Mandatory registration will apply to non-resident suppliers (NRS) when the value of taxable goods and services exchanged in Québec exceeds $30,000 a year. As NRSs registered under the new MRS are not subject to other QST provisions, claiming an input tax reimbursement is not possible. However, an NRS can register under the general QST if it meets registration requirements.
The Québec government’s goal is the make the MRS simple and easy to use. The return must be filed electronically on a quarterly basis and the remittance can be paid in USD and EURO.
The MRS comes into effect on January 1, 2019, for non-resident suppliers outside Canada, and September 1, 2019, for non-resident suppliers located in Canada.
For more information about the MRS, what it means for your business and how it may or may not affect how you do business, book a consult with us and we’ll get you prepared for continued success in Québec.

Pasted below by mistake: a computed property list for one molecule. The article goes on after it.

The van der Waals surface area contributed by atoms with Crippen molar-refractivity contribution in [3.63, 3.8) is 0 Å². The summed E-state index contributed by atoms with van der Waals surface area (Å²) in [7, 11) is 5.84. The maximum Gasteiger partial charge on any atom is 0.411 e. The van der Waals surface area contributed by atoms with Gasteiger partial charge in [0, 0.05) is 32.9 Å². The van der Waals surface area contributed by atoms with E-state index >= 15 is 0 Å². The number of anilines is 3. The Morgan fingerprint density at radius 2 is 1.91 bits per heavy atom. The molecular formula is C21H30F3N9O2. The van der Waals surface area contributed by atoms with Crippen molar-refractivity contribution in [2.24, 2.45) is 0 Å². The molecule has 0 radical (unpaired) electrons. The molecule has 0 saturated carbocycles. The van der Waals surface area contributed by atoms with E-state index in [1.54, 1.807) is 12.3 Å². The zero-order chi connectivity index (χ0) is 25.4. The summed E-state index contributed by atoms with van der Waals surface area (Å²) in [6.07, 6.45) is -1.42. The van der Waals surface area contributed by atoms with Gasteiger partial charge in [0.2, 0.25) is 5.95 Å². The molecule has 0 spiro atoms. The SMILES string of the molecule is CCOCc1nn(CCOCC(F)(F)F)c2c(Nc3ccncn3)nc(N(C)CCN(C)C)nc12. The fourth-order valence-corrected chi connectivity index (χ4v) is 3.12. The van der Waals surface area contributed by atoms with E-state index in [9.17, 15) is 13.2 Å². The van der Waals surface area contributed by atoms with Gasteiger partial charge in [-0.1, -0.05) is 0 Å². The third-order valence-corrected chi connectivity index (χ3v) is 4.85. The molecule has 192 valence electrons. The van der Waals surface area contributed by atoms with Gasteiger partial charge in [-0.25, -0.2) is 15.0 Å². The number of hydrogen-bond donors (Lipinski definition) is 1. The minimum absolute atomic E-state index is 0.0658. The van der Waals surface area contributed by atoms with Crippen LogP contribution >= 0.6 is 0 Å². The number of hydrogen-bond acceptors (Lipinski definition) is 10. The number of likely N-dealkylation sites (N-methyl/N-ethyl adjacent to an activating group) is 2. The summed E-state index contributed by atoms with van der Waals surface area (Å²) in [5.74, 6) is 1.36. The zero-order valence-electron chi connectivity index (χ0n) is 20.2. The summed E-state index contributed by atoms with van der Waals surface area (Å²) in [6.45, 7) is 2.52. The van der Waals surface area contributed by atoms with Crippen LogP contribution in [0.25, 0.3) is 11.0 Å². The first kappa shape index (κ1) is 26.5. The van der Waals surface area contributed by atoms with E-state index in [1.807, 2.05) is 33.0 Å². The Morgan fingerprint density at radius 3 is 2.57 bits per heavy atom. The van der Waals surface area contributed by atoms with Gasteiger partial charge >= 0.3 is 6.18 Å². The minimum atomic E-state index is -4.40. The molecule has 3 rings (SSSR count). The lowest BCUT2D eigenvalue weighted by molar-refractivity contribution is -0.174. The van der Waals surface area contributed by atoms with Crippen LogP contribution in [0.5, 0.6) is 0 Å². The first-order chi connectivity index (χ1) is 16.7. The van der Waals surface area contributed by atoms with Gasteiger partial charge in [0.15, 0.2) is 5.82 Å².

Contributed by Benoit Vallée from Demers Beaulne. This piece was produced as a part of the quarterly Canadian Overview, a newsletter produced by the Canadian member firms of Moore Stephens North America.
On November 21, 2017 Segal GCSE LLP prepared an update on the tax proposals based on a series of news releases provided by the Liberal government. On December 13, 2017 the government finally provided new draft legislation for the dividend / income sprinkling rules. The purpose of this article is to provide an overview of the new proposed legislation.
These rules will all apply as of January 1, 2018. However, certain rules with regard to share ownership will apply as of December 31, 2018. This means that, in certain situations, there may be ownership planning steps to be undertaken between now and the end of 2018